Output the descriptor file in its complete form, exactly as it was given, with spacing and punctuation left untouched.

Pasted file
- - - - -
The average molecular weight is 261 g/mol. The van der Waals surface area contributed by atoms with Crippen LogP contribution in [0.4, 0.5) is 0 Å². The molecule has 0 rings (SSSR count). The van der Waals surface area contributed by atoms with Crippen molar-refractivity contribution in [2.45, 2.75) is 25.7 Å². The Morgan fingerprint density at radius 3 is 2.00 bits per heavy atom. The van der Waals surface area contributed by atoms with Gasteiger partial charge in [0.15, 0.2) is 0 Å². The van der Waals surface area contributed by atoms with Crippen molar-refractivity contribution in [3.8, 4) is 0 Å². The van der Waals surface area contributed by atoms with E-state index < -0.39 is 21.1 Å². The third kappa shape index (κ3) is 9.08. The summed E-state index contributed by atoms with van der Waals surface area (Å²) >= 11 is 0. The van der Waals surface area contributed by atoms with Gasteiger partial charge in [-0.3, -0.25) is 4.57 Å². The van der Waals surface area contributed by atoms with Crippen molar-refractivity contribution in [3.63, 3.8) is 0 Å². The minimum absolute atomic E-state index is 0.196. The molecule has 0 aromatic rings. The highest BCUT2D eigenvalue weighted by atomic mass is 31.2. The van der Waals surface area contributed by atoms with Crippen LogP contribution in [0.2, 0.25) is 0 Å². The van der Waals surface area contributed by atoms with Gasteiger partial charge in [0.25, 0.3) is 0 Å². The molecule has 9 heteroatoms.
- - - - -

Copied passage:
The average molecular weight is 261 g/mol. The van der Waals surface area contributed by atoms with Crippen LogP contribution in [0.4, 0.5) is 0 Å². The molecule has 0 rings (SSSR count). The van der Waals surface area contributed by atoms with Crippen molar-refractivity contribution in [2.45, 2.75) is 25.7 Å². The Morgan fingerprint density at radius 3 is 2.00 bits per heavy atom. The van der Waals surface area contributed by atoms with Gasteiger partial charge in [0.15, 0.2) is 0 Å². The van der Waals surface area contributed by atoms with Crippen molar-refractivity contribution in [3.8, 4) is 0 Å². The van der Waals surface area contributed by atoms with E-state index < -0.39 is 21.1 Å². The third kappa shape index (κ3) is 9.08. The summed E-state index contributed by atoms with van der Waals surface area (Å²) >= 11 is 0. The van der Waals surface area contributed by atoms with Gasteiger partial charge in [-0.3, -0.25) is 4.57 Å². The van der Waals surface area contributed by atoms with Crippen molar-refractivity contribution in [3.63, 3.8) is 0 Å². The minimum absolute atomic E-state index is 0.196. The molecule has 0 aromatic rings. The highest BCUT2D eigenvalue weighted by atomic mass is 31.2. The van der Waals surface area contributed by atoms with Crippen LogP contribution in [0.2, 0.25) is 0 Å². The van der Waals surface area contributed by atoms with Gasteiger partial charge in [0.25, 0.3) is 0 Å². The molecule has 9 heteroatoms.